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Emun Elliott on his steamy Broadway debut in Roundabout's revival of The Rose Tattoo
Scottish actor Emun Elliott came this close to acting on Broadway four years ago. "I did a play called A View from the Bridge," he says, referring to the Young Vic mounting of the Arthur Miller classic, directed by Ivo van Hove. That London production transferred to New York in 2015, where it garnered rave reviews and two Tonys. But for scheduling reasons, Elliott didn't come along.
However, A View from the Bridge is still responsible for his Broadway debut in Roundabout Theatre Company's current revival of Tennessee Williams' The Rose Tattoo -- at least indirectly. Roundabout's casting director Jim Carnahan recalled seeing Elliott in the Miller show in London, and recommended him to Trip Cullman, who's helming The Rose Tattoo. "I had a week to learn about 25 pages of dialogue in an Italian accent," Elliott recalls. Luckily, he had done that accent onstage before -- in A View from the Bridge. Now he's doing it eight performances a week in The Rose Tattoo opposite Oscar winner Marisa Tomei.
Although Elliott is best recognized by U.S. audiences for his film and TV work -- notably a bard who gets on Joffrey's bad side in the first season of Game of Thrones, and a major in the Resistance in Star Wars: The Force Awakens -- he trained for the stage at the Royal Scottish Academy of Music and Drama. While he's new to Broadway, this isn't his first theatre job in New York: He appeared in Black Watch, a drama about Scottish soldiers fighting in Iraq, at St. Ann's Warehouse in 2007 and 2008. "It started off as a Fringe show in Edinburgh and we ended up touring with it for three years," Elliott says. "New York felt like the pinnacle of that experience. It was an absolute dream come true."
Elliott says it's especially meaningful that he's doing a Tennessee Williams play for his first Broadway outing. "His A Streetcar Named Desire is one of the reasons I'm an actor," he explains. "I remember reading that play in English class when I was about 15. I think my teacher had a bit of a crush on Marlon Brando -- he had pictures of him as Stanley Kowalski up on the classroom wall. I remember asking who that guy was… That was the first time I read a play thinking that maybe this was something that I'd like to pursue."
The Rose Tattoo may not be as well-known as Streetcar or The Glass Menagerie, but it's not exactly obscure. It won four Tony Awards in 1951, including Best Play, and it was turned into a movie four years later starring Burt Lancaster and Italian film diva Anna Magnani, who snagged an Oscar. It's been revived on Broadway twice before, although the last time was almost a quarter century ago. While it features many of the elements one expects from Williams' work -- a heartbroken woman, a frustrated man, a sultry Southern setting -- The Rose Tattoo marks a departure from his tragic mode since he wrote it following a blissful, year-long sojourn in Sicily with his boyfriend. Elliott describes the show, which has 18 characters and incorporates Sicilian folk songs and dancing, as a "dramedy," adding, "We're trying to embrace the fact that this play is strange. We have to appreciate that Williams was experimenting with structure and trying to do something that he'd never done before. It's difficult and problematic, but at the end of the day, I think that is the joy of the play."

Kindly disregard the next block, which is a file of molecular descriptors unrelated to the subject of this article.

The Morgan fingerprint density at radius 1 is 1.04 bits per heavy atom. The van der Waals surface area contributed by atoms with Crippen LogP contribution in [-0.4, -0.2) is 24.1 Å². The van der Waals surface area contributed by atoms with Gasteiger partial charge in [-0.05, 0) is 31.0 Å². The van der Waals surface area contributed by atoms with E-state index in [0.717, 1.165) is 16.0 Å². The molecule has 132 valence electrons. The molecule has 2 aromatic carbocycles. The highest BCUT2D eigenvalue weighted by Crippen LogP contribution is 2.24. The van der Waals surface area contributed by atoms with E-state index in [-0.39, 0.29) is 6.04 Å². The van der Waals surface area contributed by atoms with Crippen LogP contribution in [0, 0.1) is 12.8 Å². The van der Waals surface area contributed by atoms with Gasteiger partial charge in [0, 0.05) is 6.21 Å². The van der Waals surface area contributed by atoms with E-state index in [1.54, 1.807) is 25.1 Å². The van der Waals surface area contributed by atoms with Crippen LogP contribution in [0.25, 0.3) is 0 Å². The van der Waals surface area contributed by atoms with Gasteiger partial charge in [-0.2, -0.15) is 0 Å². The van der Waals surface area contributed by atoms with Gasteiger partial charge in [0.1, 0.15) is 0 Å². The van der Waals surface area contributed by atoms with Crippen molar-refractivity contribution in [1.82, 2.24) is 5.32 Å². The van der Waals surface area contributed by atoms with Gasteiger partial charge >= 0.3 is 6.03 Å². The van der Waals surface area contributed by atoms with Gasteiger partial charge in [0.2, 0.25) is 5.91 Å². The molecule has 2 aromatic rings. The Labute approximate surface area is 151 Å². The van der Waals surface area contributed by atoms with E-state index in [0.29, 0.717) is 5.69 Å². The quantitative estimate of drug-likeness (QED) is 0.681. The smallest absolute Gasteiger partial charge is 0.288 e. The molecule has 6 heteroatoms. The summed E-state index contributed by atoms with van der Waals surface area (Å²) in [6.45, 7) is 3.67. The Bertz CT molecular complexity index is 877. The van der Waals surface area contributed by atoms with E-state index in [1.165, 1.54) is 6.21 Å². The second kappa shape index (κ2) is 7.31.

Elliott plays Alvaro Mangiacavallo, a handsome truck driver who catches the eye of Tomei's Serafina Delle Rose. A Sicilian immigrant and grieving widow who's locked herself and her teenage daughter away from the world, Serafina is taken aback by her attraction to this younger man, who superficially resembles her late husband but has, as she puts it, "the head of a clown." Yet The Rose Tattoo doesn't start out as a romance. The first half is the sad story of a self-destructive woman who won't let herself move on. Elliott's Alvaro doesn't arrive until Act II, so he spends a lot of time backstage, just listening.
"I like to focus in on Marisa -- Is she feeling energetic that night? Is she feeling feisty? -- so that I can prepare myself for when I walk out there," Elliott says. "It's a strange experience; I've never just sat there for an hour and a half in the dressing room and then walked on and been met with this energy and boiling rage. The last thing I want to do is let that ball drop."
He admits he was nervous about working with Tomei, who previously played Serafina at the Williamstown Theatre Festival in 2016 with a different Alvaro. "It was daunting, the prospect of having to go head-to-head with her," says Elliott, but his concerns soon dissipated. "She's been so openhearted and supportive and collaborative," he says. "And she's brilliant. I could change the way I do things every night and trust that she's going to respond to it, and I hope she feels the same about me."
Elliott will be turning Tomei's life upside down (or is that right-side up?) onstage until early December, but if it were up to him, he'd do it indefinitely. "My passion for acting began in the theatre, and this is where I learned this craft that has infinite possibilities," he says. "You get to explore and make mistakes and develop amongst a group of fellow creators -- and no one can edit your performance. It's great to do Star Wars and Game of Thrones in terms of letting people know that I'm here, but my heart lies in the theatre."
Regina Robbins is a writer, director, native New Yorker and Jeopardy! champion. She has worked with several NYC-based theatre companies and is currently a Core Company Member with Everyday Inferno Theatre.
Top image: Marisa Tomei and Emun Elliott in The Rose Tattoo. Photos by Joan Marcus.
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